Return-Volatility Interactions in the Nigerian Stock Market
AbstractThe study employed the GARCH (1, 1) and VAR models to ascertain the relationship between volatilities in the monetary policy variables and volatilities in the stock market returns in Nigeria between 1980 and 2010.The study showed that only exchange rate policy variable have an influence on the stock market volatility with a negative coefficient but statistically significant indicating that higher volatility in the exchange rate dampens stock market activities. This means that an increase in exchange volatility will lead to a fall in stock market volatility. Additionally, result showed that M1granger causes very significantly M2 and vice versa. Implicitly, it shows that there is “bi-directional causality” or a “bi-directional feedback” between M1 andM2.What this implies is that stabilizing interest rate will reduce the volatility in the stock market. The study also observed that there is no effect of international factor and influence on the stock market returns implying that international volatilities is not transmitted across national stock markets in Nigeria. Finally, there is the presence of volatility shocks. The study therefore suggested that government policy should focus on exchange rate to stabilize the stock market. Investors are also advised to consider the nature of volatility in exchange rate before making investment decisions.
Download InfoIf you experience problems downloading a file, check if you have the proper application to view it first. In case of further problems read the IDEAS help page. Note that these files are not on the IDEAS site. Please be patient as the files may be large.
Bibliographic InfoArticle provided by Asian Economic and Social Society in its journal Asian Economic and Financial Review.
Volume (Year): 2 (2012)
Issue (Month): 2 (June)
Contact details of provider:
Postal: Sadeeq Block, Near Fawara Chowk, Abbasia Town, Rahim Yar Khan - 64200, Punjab, Pakistan
Web page: http://www.aessweb.com/
Monetary policy volatility; stock market volatility; GARCH (1; 1); VAR;
Please report citation or reference errors to , or , if you are the registered author of the cited work, log in to your RePEc Author Service profile, click on "citations" and make appropriate adjustments.:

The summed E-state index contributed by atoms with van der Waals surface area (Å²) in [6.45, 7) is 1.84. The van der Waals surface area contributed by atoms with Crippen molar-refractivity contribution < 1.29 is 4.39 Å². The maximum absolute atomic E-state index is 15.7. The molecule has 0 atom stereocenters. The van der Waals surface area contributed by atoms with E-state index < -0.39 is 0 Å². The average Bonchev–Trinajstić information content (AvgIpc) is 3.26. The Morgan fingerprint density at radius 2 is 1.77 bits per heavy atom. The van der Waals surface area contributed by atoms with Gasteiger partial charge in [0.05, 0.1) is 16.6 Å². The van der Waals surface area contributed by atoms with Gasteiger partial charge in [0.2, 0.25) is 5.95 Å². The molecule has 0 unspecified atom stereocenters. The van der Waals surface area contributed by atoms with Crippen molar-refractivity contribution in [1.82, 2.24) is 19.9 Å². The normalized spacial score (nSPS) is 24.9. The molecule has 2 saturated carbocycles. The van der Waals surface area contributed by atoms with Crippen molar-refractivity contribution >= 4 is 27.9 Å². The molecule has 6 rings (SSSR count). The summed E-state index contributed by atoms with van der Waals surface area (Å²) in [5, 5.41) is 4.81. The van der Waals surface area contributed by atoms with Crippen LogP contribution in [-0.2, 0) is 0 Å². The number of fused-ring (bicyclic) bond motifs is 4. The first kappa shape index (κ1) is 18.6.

- James M. Poterba & Lawrence H. Summers, 1987.
"The Persistence of Volatility and Stock Market Fluctuations,"
NBER Working Papers
1462, National Bureau of Economic Research, Inc.
- Poterba, James M & Summers, Lawrence H, 1986. "The Persistence of Volatility and Stock Market Fluctuations," American Economic Review, American Economic Association, vol. 76(5), pages 1142-51, December.
- James M. Poterba & Lawrence H. Summers, 1984. "The Persistence of Volatility and Stock Market Fluctuations," Working papers 353, Massachusetts Institute of Technology (MIT), Department of Economics.
- Eva Liljeblom & Marianne Stenius, 1997. "Macroeconomic volatility and stock market volatility: empirical evidence on Finnish data," Applied Financial Economics, Taylor & Francis Journals, vol. 7(4), pages 419-426.
- Brooks,Chris, 2008. "Introductory Econometrics for Finance," Cambridge Books, Cambridge University Press, number 9780521694681, November.
- Mansor H. Ibrahim and Wan Sulaiman Wan Yusoff, 2001. "Macroeconomic Variables, Exchange Rate And Stock Price: A Malaysian Perspective," IIUM Journal of Economics and Management, IIUM Journal of Economis and Management, vol. 9(2), pages 141-164, December.
- Officer, R R, 1973. "The Variability of the Market Factor of the New York Stock Exchange," The Journal of Business, University of Chicago Press, vol. 46(3), pages 434-53, July.
- Haruna Issahaku & Yazidu Uztarz & Paul Bata Domanban, 2013. "Macroeconomic Variables and Stock Market Returns in Ghana: Any Causal Link?," Asian Economic and Financial Review, Asian Economic and Social Society, vol. 3(8), pages 1044-1062, August.
For technical questions regarding this item, or to correct its authors, title, abstract, bibliographic or download information, contact: (Qazi Muhammad Imran).
If you have authored this item and are not yet registered with RePEc, we encourage you to do it here. This allows to link your profile to this item. It also allows you to accept potential citations to this item that we are uncertain about.
If references are entirely missing, you can add them using this form.
If the full references list an item that is present in RePEc, but the system did not link to it, you can help with this form.
If you know of missing items citing this one, you can help us creating those links by adding the relevant references in the same way as above, for each refering item. If you are a registered author of this item, you may also want to check the "citations" tab in your profile, as there may be some citations waiting for confirmation.
Please note that corrections may take a couple of weeks to filter through the various RePEc services.